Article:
Since then, more than 500 such figurines have been discovered. On a windy, rainy day, Bill, Greg and I stopped by the Grand Canyon National Park Museum Collection, where curator Colleen Hyde pulled about a dozen of these split-twig figurines out of their storage drawers.
They ranged in length from an inch to 11 inches, but all had been made by the same method. Each artist had taken a stick of willow or skunkbush and split it lengthwise until it was held together only at one end, then folded the two ends around each other until the second could be tucked inside a wrapping formed by the first. The result appears to be an effigy of either a deer or a bighorn sheep, both of which would have been an important source of food.
In recent years, many of the figurines have been carbon-dated, yielding dates ranging from 2900 to 1250 b.c.—squarely in the late Archaic period of this region. Except for a pair of broken projectile points, they are the oldest artifacts ever found in the Grand Canyon. The Archaic hunter-gatherers—people who had yet to discover corn or pottery or the bow and arrow—held to this rigorous artistic tradition for nearly 17 centuries, or about as long as the span from late Roman statuary to Jackson Pollock.
Across the Southwest, only two areas are known to have produced split-twig figurines. A cluster centered in canyons in southeastern Utah consists of effigies wrapped according to a different method, producing a different-looking animal, and they are found only in domestic contexts, including trash dumps. But all of the Grand Canyon figurines have been discovered in deep caves in the Redwall Limestone stratum—by far the most difficult geologic layer in the canyon to climb through, because its sheer precipices lack handholds and footholds. In these caves, the objects were placed under flat rocks or small cairns, and no accompanying relics have ever been found. There is no evidence that Archaic people ever lived in these caves, and some of the caves are so difficult to get into that modern climbers would have to use ropes and hardware to do it. (Because there must be dozens, or even hundreds, of figurines yet to be discovered, the park service forbids exploration of the caves in the Redwall band, should anyone be bold enough to try.)
And yet no one knows why the figurines were made, although some kind of hunting magic has long been the leading hypothesis. Among those we saw in the museum collection were several that had separate twigs stuck into the bodies of the sheep or deer, like a spear or dart.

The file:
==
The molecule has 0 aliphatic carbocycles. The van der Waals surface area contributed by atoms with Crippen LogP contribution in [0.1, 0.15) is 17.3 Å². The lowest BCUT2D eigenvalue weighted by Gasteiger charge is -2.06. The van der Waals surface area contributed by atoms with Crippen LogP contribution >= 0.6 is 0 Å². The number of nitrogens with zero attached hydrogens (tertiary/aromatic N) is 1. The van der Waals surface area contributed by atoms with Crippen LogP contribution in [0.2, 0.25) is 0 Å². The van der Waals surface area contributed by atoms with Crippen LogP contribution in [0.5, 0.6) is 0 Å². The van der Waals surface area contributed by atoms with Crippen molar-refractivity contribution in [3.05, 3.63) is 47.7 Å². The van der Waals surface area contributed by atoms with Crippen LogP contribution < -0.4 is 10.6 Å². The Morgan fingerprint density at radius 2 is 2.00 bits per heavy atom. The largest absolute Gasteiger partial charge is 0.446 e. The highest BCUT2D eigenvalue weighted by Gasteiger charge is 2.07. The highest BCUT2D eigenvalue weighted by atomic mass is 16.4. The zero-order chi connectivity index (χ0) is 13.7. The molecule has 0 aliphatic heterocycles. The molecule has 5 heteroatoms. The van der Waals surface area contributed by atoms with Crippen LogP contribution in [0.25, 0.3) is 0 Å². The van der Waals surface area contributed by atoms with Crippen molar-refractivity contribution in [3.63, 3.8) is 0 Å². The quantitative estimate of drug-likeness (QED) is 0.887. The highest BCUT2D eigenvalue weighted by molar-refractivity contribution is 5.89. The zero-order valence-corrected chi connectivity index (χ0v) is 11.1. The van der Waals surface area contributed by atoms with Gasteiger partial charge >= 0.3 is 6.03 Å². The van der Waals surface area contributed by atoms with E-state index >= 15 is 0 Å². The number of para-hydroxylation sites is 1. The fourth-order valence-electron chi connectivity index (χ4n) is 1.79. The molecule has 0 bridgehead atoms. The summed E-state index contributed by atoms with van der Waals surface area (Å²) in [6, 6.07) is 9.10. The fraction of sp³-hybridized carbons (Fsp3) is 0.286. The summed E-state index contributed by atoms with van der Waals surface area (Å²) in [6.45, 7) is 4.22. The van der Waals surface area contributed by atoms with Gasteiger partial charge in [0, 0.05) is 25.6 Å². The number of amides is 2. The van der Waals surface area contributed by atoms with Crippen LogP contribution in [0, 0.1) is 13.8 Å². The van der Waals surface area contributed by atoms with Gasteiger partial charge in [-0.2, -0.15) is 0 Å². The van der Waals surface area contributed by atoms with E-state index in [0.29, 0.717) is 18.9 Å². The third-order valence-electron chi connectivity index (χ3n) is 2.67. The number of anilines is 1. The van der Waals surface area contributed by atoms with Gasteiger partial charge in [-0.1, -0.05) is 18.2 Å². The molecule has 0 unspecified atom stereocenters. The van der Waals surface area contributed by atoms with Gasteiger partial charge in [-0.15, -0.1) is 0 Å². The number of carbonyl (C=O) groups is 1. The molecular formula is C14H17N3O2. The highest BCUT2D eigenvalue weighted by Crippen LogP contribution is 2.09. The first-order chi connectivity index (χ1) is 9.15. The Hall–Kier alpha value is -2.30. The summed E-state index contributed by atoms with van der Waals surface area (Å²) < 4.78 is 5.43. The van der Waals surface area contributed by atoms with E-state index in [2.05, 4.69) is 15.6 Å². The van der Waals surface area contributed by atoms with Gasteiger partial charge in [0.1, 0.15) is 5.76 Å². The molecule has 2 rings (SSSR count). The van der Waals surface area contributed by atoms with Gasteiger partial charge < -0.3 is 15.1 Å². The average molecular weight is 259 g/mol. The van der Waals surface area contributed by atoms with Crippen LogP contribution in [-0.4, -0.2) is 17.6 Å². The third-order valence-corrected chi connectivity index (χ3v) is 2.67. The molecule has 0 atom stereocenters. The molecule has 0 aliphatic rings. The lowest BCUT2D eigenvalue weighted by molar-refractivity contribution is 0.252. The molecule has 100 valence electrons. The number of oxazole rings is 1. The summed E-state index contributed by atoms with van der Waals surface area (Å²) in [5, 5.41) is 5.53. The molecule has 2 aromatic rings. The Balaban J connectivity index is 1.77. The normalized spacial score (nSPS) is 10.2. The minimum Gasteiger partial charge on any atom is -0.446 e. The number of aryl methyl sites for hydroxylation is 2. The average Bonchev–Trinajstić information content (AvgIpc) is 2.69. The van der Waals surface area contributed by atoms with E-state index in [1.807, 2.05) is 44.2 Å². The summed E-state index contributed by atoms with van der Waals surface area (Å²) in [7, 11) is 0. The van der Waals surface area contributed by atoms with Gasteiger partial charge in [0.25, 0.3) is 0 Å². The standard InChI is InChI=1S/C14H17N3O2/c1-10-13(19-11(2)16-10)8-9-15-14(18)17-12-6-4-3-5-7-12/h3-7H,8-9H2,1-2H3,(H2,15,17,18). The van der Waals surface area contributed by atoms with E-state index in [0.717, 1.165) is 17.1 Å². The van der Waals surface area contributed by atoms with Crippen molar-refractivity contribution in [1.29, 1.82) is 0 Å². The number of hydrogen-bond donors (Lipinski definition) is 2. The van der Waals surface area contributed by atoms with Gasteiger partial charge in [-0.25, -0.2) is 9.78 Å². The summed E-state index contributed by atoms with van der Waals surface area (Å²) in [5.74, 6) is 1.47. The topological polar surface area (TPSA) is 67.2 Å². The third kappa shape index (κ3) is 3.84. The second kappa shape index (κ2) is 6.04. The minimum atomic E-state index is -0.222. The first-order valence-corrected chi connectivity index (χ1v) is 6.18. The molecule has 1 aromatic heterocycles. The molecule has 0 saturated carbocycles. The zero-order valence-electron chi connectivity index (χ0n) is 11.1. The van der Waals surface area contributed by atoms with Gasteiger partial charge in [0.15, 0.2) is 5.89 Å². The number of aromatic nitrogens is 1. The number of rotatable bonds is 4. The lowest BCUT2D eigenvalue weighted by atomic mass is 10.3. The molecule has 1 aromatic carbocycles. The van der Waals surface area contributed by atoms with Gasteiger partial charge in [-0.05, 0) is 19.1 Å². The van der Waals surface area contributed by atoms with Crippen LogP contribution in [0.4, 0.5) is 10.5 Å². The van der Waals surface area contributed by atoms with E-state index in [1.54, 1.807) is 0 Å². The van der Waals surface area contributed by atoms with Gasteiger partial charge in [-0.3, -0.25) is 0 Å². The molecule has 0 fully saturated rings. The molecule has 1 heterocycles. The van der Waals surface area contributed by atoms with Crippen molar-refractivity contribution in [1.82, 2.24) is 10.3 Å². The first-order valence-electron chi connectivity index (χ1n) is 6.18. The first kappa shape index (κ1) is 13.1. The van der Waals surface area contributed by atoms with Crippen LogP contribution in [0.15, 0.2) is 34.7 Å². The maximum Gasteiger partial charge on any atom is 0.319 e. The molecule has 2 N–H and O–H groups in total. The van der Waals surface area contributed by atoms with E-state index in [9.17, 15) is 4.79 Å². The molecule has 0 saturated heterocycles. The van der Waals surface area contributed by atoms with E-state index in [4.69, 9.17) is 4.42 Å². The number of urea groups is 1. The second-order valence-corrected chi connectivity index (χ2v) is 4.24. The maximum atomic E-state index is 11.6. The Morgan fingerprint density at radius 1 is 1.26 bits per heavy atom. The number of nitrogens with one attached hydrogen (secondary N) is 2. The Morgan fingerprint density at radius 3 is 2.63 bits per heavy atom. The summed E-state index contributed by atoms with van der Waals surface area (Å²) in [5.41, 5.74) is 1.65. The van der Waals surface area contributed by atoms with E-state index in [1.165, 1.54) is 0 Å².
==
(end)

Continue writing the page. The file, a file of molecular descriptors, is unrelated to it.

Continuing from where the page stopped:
In a 2004 paper, Utah archaeologists Nancy J. Coulam and Alan R. Schroedl cite ethnographic parallels among such living hunter-gatherers as Australian Aborigines to argue that the figurines were fetishes used in a ritual of “increase magic,” and that they were the work not of individualistic shamans, but of a single clan, lasting 60 generations, that adopted the bighorn sheep as its totem. These hunters may have believed that the Grand Canyon was the place of origin of all bighorn sheep; by placing the figurines deep inside caves, under piles of rocks, they might have sought to guarantee the continued abundance of their prey. That the caves sometimes required very dangerous climbing to enter only magnified the magic.
Coulam and Schroedl’s theory is both bold and plausible, yet so little is known about the daily lives of the Archaic people in the Grand Canyon that we cannot imagine a way to test it. The figurines speak to us from a time before history, but only to pose a riddle.
The riddles of the Grand Canyon are not confined to prehistoric times, either, as a trip among the present-day Havasupai makes clear. They live 2,000 vertical feet below the rim, on Havasu Creek. As an old trail plunges through four geologic layers, the reddish sandstone walls broaden to accommodate the ancient village of Supai in one of the most idyllic natural oases in the American West. A few miles upstream, one of the Grand Canyon’s most powerful springs sends a torrent of crystalline blue-green water down the ravine. (The people here call themselves Ha vasúa baaja, or “people of the blue-green water.”) The calcium carbonate that gives the creek its color renders it undrinkable, but the Havasupai draw their water from an abundance of other springs and seeps on the edges of their village.